I found this article extraordinary. I hope you will also like the passages I took out, with permission. I can’t wait to see the “yucky” graphics Jim Ridley will append to this blog!
Excerpted from an article by Br. Ben Harrison of the Missionaries of Charity. The whole article is in the Valyermo Chronicle.
I’m not very good at pretending, so I answered,
“To tell the truth, James, things aren’t that great at the moment.”
“Why? You should be happy, monn!” he said, playing on his Jamaican roots.
“You can go home in a couple of hours. You can go to the pub. You can see women. You’re free! Why aren’t you happy?”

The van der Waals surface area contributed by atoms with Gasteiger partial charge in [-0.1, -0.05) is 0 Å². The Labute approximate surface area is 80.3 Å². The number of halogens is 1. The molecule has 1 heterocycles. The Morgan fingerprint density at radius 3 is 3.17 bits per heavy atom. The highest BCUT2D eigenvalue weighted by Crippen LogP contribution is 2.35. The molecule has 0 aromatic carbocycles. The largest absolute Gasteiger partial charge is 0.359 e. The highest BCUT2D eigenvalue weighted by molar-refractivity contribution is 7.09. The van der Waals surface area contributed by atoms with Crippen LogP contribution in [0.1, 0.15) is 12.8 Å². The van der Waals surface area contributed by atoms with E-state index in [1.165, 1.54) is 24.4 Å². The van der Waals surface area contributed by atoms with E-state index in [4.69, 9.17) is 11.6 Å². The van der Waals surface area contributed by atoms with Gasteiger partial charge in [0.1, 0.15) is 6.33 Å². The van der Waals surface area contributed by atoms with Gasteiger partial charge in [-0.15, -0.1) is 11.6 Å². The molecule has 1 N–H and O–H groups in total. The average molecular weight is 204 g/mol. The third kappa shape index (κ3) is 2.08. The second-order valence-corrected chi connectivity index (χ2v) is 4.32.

He blinked, surprised. Then slowly he reached his hand out and rested it on my shoulder, then gripped it and looked me steady in the eye with such tenderness and affection that I understood that, in fact, he knew exactly what I meant. We held our eyes locked for about three seconds, then he let go of my shoulder, we grinned a bit sheepishly at the intimacy of the moment and went our separate ways.
Of such little shared passions tiny Easters are made, the miniature seismic shifts that reduce the need of earthquakes as our personal tectonic plates slowly move, reconfiguring inner continents. I had felt that sense of burden many times before, but had never expressed it out loud. The truth of it continued to ring in my memory.